If your dog eats a contact lens, you will probably find it coming out the other way in a couple of days. The normal transit time through the dog’s intestines is between 8 and 12 hours. However, when there is a foreign body, the transit is likely to be longer. 

Dogs cannot digest plastic properly, which means the contact will be eliminated either intact or slightly digested at the ends. During the transitioning, depending on the dog’s tummy sensitivity, digestive upsets are possible. 

Namely, a digestive upset is to be expected whenever a dog consumes an inedible item. The telltale signs and symptoms include vomiting, diarrhea, loss of appetite, abdominal pain, and lethargy. This clinical manifestation is transient, and it will stop as soon as the dog poops the lens. 


As with all dietary indiscretion incidents, you should give the vet a quick call if your dog ate a contact lens. While lenses are unlikely to be harmful, talking to your trusted veterinarian will provide you with peace of mind. 

In most cases, the vet will recommend the “wait and see approach” and probably give tips for managing the potential tummy issues. Namely, you can feed your dog a bland diet (a mixture of plain, boiled chicken meat and white rice) as well as bread to coat the ingested lens and make its transit smoother. The bread is given in bulk, while the bland meals are offered frequently but in small amounts. 

If your dog has diarrhea, to prevent dehydration, you need to ensure proper water intake. One of the most efficient ways of stimulating your dog’s water appetite is by adding chicken broth to the drinking water. 

If the tummy upset persists, and you cannot find the contact lens in your dog’s poop, it is best to visit the vet for a more detailed examination. Just keep in mind that the lens will probably need two to three days to come out.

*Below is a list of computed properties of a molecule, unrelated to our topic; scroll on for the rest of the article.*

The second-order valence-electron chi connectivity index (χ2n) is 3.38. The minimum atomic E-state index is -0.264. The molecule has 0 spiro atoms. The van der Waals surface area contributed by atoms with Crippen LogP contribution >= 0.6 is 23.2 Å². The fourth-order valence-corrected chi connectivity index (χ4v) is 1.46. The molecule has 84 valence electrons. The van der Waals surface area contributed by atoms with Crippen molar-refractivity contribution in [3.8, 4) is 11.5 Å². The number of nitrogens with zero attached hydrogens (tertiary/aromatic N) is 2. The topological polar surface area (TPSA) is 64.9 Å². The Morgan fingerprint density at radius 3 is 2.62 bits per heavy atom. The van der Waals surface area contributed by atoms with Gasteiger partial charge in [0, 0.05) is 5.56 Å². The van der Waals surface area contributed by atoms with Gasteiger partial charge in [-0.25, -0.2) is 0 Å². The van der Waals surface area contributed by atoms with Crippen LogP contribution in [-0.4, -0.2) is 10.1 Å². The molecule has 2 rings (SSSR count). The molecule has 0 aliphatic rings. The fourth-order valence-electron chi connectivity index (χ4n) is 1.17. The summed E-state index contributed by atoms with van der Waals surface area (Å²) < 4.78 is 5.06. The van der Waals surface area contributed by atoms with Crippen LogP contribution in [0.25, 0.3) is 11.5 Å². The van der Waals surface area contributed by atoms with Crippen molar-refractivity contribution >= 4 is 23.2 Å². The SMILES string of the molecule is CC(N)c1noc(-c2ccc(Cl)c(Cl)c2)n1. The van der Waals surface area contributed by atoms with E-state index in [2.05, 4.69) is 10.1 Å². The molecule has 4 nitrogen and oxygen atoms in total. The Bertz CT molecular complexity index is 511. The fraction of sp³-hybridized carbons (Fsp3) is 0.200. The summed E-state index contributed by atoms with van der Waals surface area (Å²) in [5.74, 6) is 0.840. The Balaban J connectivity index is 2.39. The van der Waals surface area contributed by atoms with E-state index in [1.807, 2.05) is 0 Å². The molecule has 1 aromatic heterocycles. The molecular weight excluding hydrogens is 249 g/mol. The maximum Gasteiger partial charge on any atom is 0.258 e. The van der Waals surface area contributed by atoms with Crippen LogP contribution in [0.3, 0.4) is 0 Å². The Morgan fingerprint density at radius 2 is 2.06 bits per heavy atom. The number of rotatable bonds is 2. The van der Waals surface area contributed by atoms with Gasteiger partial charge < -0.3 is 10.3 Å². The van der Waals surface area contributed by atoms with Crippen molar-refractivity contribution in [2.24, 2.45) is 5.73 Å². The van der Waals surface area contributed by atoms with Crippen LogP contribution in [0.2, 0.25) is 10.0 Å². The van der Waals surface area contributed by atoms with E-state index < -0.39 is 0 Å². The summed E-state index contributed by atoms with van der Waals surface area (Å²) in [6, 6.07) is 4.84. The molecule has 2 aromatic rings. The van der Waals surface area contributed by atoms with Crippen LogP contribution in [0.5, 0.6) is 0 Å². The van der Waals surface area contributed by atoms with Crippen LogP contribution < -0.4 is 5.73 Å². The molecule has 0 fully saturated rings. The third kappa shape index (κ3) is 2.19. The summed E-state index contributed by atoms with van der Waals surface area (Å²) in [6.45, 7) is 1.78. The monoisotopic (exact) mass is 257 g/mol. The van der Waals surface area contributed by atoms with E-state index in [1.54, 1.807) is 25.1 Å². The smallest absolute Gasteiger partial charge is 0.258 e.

Finally, if your dog ingested contact lens solution or eye drops, you should skip the call and head to the vet’s office. It is helpful to bring along the solution/drops package or what is left of it so that the veterinarian can see precisely what your dog ate and whether there are harmful ingredients. This will help tailor the treatment strategy. 


Dogs are like vacuum machines – extra efficient at picking up everything you dropped and misplaced. Luckily, when it comes to contact lenses, ingestions are an avoidable situation. 

Lock Them Up

All you need to do is store the lenses together with their solution and the eye medications you use in a safe and preferable lockable cupboard. 

It goes without saying that keeping them by the bed or mirror is more practical, but a crafty dog can easily steal them from such accessible places. 


All in all, a dog eating contact lenses is rarely a life-threatening situation. However, more often than not, it will cause self-limiting tummy issues. While the contact lenses themselves do not pose a particular danger, contact lens solutions and eye drops do. 

Therefore, to avoid rushing to the vet’s office and paying hefty vet bills, it is best to keep your contact lenses and utensils (solutions, containers, eye drops) in a safe place, out of your dog’s reach. 


  • Brad

    Hi I'm Brad, the founder of Having been a vet of 6 years I work alongside our team to provide valuable insight into your dog's health. I have a frenchie myself named Senzu who is my pride and joy!

Leave a Comment